Christian Coleman: The next great American sprinter?

It was an astonishing moment. At the 2018 IAAF Diamond League meeting in Brussels, Christian Coleman recorded the seventh-quickest 100 meters time in history, passing the finish line in just 9.79 seconds. It was the fastest run for three years and brought the American level with compatriot Maurice Greene, the former world-record holder who registered the same time in 1999. As a result of his fantastic recent achievement, Coleman is currently the most-discussed sprinter on the planet.

The 22-year-old was not the favourite to triumph at the King Baudouin Stadium in Belgium’s capital, with fellow countryman Ronnie Baker widely tipped to come out on top. Although he did finish as runner-up with a time of 9.93, Baker was some distance behind the eventual winner – as were Jamaica’s Yohan Blake (9.94), Great Britain’s Reece Prescod (9.99), South Africa’s Akani Simbine (10.03), the United States’ Michael Rodgers (10.16), Great Britain’s Chijundu Ujah (10.17) and the United States’ Isiah Young (10.26).

“I’ve got the world lead, I’ve got the Diamond League Trophy that everybody was shooting for this year,” Coleman said after his success in Brussels. “So I guess I’m at the top of the leaderboard right now. But there’s so many guys with talent, a lot of guys shooting for the top spot, so I have to continue to stay healthy and continue to stay on my A game and keep getting better to try to stay on top.

“I think I can go much faster, I’ve just got to continue to work hard. I knew based on my times in practice earlier in the season that I was ready to run fast and even faster than (9.79). Then, based on my times in practice, I knew that I could do something special if I’d come out here and compete.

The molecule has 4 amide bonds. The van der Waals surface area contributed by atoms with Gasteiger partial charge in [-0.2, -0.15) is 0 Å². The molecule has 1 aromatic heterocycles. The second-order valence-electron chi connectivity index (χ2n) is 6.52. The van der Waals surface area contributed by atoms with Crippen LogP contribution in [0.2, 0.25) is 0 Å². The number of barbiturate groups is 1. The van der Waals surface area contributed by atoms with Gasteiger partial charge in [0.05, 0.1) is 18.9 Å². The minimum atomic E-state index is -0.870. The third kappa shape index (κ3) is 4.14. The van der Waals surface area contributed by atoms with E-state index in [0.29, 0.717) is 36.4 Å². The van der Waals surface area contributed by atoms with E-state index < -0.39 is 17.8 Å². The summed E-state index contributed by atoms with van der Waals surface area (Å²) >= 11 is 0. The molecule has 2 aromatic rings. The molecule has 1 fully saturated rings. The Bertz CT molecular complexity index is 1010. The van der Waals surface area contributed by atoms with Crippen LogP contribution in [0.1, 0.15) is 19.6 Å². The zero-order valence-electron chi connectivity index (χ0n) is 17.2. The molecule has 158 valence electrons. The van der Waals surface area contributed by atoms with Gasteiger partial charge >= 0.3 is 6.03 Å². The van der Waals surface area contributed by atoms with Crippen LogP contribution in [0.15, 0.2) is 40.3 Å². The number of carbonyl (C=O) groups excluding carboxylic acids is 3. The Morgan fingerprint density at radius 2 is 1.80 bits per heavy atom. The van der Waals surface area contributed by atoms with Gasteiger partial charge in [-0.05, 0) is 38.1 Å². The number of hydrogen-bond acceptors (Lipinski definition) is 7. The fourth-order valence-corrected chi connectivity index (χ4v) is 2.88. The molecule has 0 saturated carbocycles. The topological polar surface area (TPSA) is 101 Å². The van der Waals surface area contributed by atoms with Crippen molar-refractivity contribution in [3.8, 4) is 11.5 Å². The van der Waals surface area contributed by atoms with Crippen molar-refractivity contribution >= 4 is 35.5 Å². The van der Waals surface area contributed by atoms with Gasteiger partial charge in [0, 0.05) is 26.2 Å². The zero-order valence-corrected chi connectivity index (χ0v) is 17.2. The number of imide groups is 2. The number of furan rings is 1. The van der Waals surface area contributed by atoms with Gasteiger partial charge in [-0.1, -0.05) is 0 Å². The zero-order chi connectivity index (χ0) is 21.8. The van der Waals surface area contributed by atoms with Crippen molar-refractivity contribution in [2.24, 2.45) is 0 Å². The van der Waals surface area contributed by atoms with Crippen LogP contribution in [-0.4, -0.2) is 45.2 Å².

“But there are a lot of things that I can work on, that I can get better at, so I don’t like to put a time limit on myself. I don’t want to say I want to run a specific time; I just want to compete against myself every day and get better. And so I think with that type of mindset, like I’ve always had, the sky’s the limit. I’m excited about that.”

Running in lane six, Coleman was seen crossing himself with his eyes closed shortly before the race began. Simbine made a good start over the first few metres – Baker, conversely, was forced to play catch-up after beginning poorly – but it did not take long for Coleman to power ahead of the competition, with the 22-year-old in pole position immediately after the drive phase.

It was a superb run by the man from Georgia, who had endured a frustrating season with persistent injuries. Coleman was forced to withdraw from the Shanghai Golden Grand Prix due to a hamstring problem, and although he did manage to take part in some races before Brussels, his 9.94 season’s best – nine athletes had recorded a superior speed in 2018 – did not exactly show a sprinter on top form.

Yet perhaps the time he was forced to spend on the sidelines actually helped Coleman, who certainly looked fresh as he recorded the third-fastest time in United States history earlier this month (behind only Tyson Gay and Justin Gatlin). Even so, few expected him to dominate the field to the extent that he did, with the American now expected to build on his accomplishment in 2019.

“A lot of people were telling me, ‘You’ve proven yourself, just shut it down and get ready for next year, just wrap it up’,” Coleman added. “But that’s just never been in my nature. This is what I love to do. I love to compete. I knew that I just had to keep working, keep learning, stay focused and I knew it would all come together. And it did. This race felt better than any other accomplishment.

“This is just fun to me. I love track and field and I love competing. I love moments like this where all you have to do is make it here and everyone has a shot. Everybody has the same opportunity. I know that when I’m on my A game I’ve got full confidence in myself that I’ll be hard to beat. I love doing this. So when you think about it like that, there’s no pressure. It’s fun.”

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